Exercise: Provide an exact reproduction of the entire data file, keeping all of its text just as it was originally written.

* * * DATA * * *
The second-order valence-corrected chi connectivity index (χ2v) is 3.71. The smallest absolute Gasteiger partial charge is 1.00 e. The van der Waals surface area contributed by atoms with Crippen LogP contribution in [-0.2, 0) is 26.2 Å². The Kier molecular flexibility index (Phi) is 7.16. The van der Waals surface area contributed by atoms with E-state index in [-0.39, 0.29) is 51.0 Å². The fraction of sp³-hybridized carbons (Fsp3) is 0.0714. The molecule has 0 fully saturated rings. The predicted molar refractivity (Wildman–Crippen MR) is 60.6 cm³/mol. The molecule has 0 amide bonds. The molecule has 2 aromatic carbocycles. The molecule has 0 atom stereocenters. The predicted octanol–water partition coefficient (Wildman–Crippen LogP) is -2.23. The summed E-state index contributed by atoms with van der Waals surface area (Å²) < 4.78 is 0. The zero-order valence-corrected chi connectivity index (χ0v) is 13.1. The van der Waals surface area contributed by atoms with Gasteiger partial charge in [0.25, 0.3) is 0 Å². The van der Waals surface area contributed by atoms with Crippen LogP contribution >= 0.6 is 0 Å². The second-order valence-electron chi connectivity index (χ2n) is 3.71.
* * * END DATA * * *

The second-order valence-corrected chi connectivity index (χ2v) is 3.71. The smallest absolute Gasteiger partial charge is 1.00 e. The van der Waals surface area contributed by atoms with Crippen LogP contribution in [-0.2, 0) is 26.2 Å². The Kier molecular flexibility index (Phi) is 7.16. The van der Waals surface area contributed by atoms with E-state index in [-0.39, 0.29) is 51.0 Å². The fraction of sp³-hybridized carbons (Fsp3) is 0.0714. The molecule has 0 fully saturated rings. The predicted molar refractivity (Wildman–Crippen MR) is 60.6 cm³/mol. The molecule has 0 amide bonds. The molecule has 2 aromatic carbocycles. The molecule has 0 atom stereocenters. The predicted octanol–water partition coefficient (Wildman–Crippen LogP) is -2.23. The summed E-state index contributed by atoms with van der Waals surface area (Å²) < 4.78 is 0. The zero-order valence-corrected chi connectivity index (χ0v) is 13.1. The van der Waals surface area contributed by atoms with Gasteiger partial charge in [0.25, 0.3) is 0 Å². The van der Waals surface area contributed by atoms with Crippen LogP contribution >= 0.6 is 0 Å². The second-order valence-electron chi connectivity index (χ2n) is 3.71.